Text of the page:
“I was born a comedian,” said Rabbs, who joined the show in 2001 and refers to himself as “America’s Favorite Rabbi Comic.” “My mother says I was funny before I could talk.”
Rabbs started signing up for amateur nights at The Comedy Store before meeting owner Mitzi Shore, who eventually booked him in regular shows and finally as a “Ding-Dong” cast member.
“I didn’t even know what I was doing there for a full year,” said Rabbs, who with the 11 other members of the “Ding-Dong Show” cast is currently shooting a follow-up to the 2003 comedy, “Windy City Heat,” which featured host Barris. “There are two things that make me different from the cast: One, no member of my family has ever been put in jail, and two, I am not on any psychiatric medications.”
Rabbs’ distinctive sense of humor shines on the show’s Web site, which offers background on each “actor,” and includes a message board forum called, “Ask the Rabbi Rabbs,” and a thread that Rabbs started earlier this year on “Which chick digs Rabbi Rabbs the most?” (He has several die-hard female followers.)
But there is a serious side to that thread: Rabbs is looking for a “rebbetzin” (rabbi’s wife), a search that takes on a greater meaning around Passover.
“I have learned the hard way that Judaism is a religion designed for married people and extremely difficult to be successful at while single,” said Rabbs, who’s looking for “a Jewish woman who doesn’t just want me for my money or my muscular body.”
“The Ding-Dong Show,” Mondays, 9:30 p.m., The Comedy Store.
For more information, visit ” target=”_blank”>www.thedingdongshow.com.
Mommy, Me & Cheesecake Makes 3
Inside Shelley Berman, Again
Shelley Berman is 80 years old and hot, hot, hot. When he cups his hand over the phone and yells to his wife: “Where am I this week, Sarah?” he’s not having a senior moment. Fresh from playing Larry David’s father on the HBO series, “Curb Your Enthusiasm,” he’s got bookings in Las Vegas, feature film shoots and network television tapings on top of his regular slate of teaching classes at USC. Shelley’s current schedule would kill a person half his age, which is why, at 44, I’m functioning as his occasional producer, acolyte and coffee bringer (“Last time someone brought me hazelnut — can’t a person get an honest cup of coffee any more?”) at 24th Street Theatre, where we’re in the middle of a live Shelley Berman minifestival. (His next solo performance of classic monologues will be March 24.)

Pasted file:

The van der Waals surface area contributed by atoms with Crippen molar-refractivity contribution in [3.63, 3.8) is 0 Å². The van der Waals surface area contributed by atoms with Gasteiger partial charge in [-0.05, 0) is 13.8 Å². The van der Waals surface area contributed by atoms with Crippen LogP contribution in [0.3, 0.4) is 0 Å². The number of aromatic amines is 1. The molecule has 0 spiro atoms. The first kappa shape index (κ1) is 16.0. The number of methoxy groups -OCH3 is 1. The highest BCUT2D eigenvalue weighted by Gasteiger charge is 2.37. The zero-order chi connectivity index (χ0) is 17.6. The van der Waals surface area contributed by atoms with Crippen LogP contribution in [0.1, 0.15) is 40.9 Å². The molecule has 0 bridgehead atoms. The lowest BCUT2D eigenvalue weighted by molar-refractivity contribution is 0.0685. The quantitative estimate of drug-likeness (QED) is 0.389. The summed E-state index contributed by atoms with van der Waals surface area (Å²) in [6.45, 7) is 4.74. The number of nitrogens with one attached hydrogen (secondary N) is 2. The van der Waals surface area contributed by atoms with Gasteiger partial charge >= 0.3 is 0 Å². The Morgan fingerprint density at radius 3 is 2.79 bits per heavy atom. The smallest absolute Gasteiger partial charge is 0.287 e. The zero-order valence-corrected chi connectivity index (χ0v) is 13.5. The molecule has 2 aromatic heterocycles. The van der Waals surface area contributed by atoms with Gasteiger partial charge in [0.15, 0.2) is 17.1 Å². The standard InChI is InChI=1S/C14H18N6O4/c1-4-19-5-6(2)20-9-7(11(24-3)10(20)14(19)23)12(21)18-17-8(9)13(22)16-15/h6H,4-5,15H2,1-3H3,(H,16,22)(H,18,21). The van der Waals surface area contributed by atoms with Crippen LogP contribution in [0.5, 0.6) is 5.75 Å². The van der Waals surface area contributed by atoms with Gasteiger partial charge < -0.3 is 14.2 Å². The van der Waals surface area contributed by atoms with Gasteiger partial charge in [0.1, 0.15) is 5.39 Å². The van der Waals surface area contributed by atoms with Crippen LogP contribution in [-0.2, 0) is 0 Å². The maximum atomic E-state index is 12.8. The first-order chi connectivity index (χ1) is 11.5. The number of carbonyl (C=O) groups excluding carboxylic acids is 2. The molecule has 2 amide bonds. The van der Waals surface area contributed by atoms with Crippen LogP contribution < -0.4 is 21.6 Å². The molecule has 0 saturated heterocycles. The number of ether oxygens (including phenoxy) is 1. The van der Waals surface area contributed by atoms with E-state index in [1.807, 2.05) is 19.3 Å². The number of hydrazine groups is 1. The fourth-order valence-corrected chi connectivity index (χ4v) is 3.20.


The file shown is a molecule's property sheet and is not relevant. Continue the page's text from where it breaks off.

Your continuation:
I’ve long been a fan of Shelley Berman. Although not a Jew myself, I’ve been granted cross-cultural permission to write a Shelley Berman report for The Jewish Journal, as we Asian Americans don’t have quite the comedic lineage of the Jews. But surely you can spare us a piece of your cultural history — for how many Christmases have you been eating our food? Ba-dump-bump.
That quasi-joke I just bumblingly attempted — that’s what Shelley calls: “In Yiddish, a shtick. Which means a hunk, or a piece.” He told me, “We don’t know what comedy is, we really don’t. I try to teach it to young people today, not how to be funny, but how to write it, how to think it, how to put it together. And it’s very hard. There’s that marvelous saying, ‘Dying is easy, comedy is hard.'”
Because of Shelley’s love of teaching, we decide that on his first evening at 24th Street he’ll give his lecture: “Comedy and Its Reflections in History.” Such is the appetite to see Shelley live that without publicity, on a rainy Friday night in downtown, our theater is packed beyond capacity — just how far beyond remains between us and the Fire Department. Whereas at some points in his career the comedian has been rumored to be “difficult,” “Shelley 2006” is the soul of wonderful manners, sartorial elegance and cheerful professionalism. (Although we don’t mess around with the coffee — we actually have it brought in.)